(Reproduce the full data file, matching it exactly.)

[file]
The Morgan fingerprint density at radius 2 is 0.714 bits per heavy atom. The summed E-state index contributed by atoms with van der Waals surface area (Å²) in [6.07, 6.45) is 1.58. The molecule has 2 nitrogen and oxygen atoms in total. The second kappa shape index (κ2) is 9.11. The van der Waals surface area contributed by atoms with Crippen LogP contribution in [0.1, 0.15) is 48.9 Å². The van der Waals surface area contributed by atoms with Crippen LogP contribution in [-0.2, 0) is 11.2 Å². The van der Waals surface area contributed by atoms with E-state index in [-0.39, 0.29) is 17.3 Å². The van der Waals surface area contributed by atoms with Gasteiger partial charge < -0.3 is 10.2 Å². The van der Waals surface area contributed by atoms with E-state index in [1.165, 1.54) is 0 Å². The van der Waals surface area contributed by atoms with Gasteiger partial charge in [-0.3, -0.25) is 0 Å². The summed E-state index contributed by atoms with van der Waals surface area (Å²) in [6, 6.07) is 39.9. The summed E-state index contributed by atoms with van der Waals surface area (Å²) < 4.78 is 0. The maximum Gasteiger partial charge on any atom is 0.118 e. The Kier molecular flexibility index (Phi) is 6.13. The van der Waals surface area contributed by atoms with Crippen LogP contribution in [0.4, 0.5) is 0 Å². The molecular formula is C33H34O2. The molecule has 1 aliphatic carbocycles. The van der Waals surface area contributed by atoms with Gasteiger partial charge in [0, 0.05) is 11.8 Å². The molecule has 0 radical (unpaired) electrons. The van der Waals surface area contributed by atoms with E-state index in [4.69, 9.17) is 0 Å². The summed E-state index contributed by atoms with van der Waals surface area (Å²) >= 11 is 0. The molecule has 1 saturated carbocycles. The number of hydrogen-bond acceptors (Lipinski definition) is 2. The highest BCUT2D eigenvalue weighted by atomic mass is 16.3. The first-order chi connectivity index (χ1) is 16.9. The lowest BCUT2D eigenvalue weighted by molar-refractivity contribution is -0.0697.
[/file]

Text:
The Morgan fingerprint density at radius 2 is 0.714 bits per heavy atom. The summed E-state index contributed by atoms with van der Waals surface area (Å²) in [6.07, 6.45) is 1.58. The molecule has 2 nitrogen and oxygen atoms in total. The second kappa shape index (κ2) is 9.11. The van der Waals surface area contributed by atoms with Crippen LogP contribution in [0.1, 0.15) is 48.9 Å². The van der Waals surface area contributed by atoms with Crippen LogP contribution in [-0.2, 0) is 11.2 Å². The van der Waals surface area contributed by atoms with E-state index in [-0.39, 0.29) is 17.3 Å². The van der Waals surface area contributed by atoms with Gasteiger partial charge < -0.3 is 10.2 Å². The van der Waals surface area contributed by atoms with E-state index in [1.165, 1.54) is 0 Å². The van der Waals surface area contributed by atoms with Gasteiger partial charge in [-0.3, -0.25) is 0 Å². The summed E-state index contributed by atoms with van der Waals surface area (Å²) in [6, 6.07) is 39.9. The summed E-state index contributed by atoms with van der Waals surface area (Å²) < 4.78 is 0. The maximum Gasteiger partial charge on any atom is 0.118 e. The Kier molecular flexibility index (Phi) is 6.13. The van der Waals surface area contributed by atoms with Crippen LogP contribution in [0.4, 0.5) is 0 Å². The molecular formula is C33H34O2. The molecule has 1 aliphatic carbocycles. The van der Waals surface area contributed by atoms with Gasteiger partial charge in [0, 0.05) is 11.8 Å². The molecule has 0 radical (unpaired) electrons. The van der Waals surface area contributed by atoms with E-state index in [4.69, 9.17) is 0 Å². The summed E-state index contributed by atoms with van der Waals surface area (Å²) >= 11 is 0. The molecule has 1 saturated carbocycles. The number of hydrogen-bond acceptors (Lipinski definition) is 2. The highest BCUT2D eigenvalue weighted by atomic mass is 16.3. The first-order chi connectivity index (χ1) is 16.9. The lowest BCUT2D eigenvalue weighted by molar-refractivity contribution is -0.0697.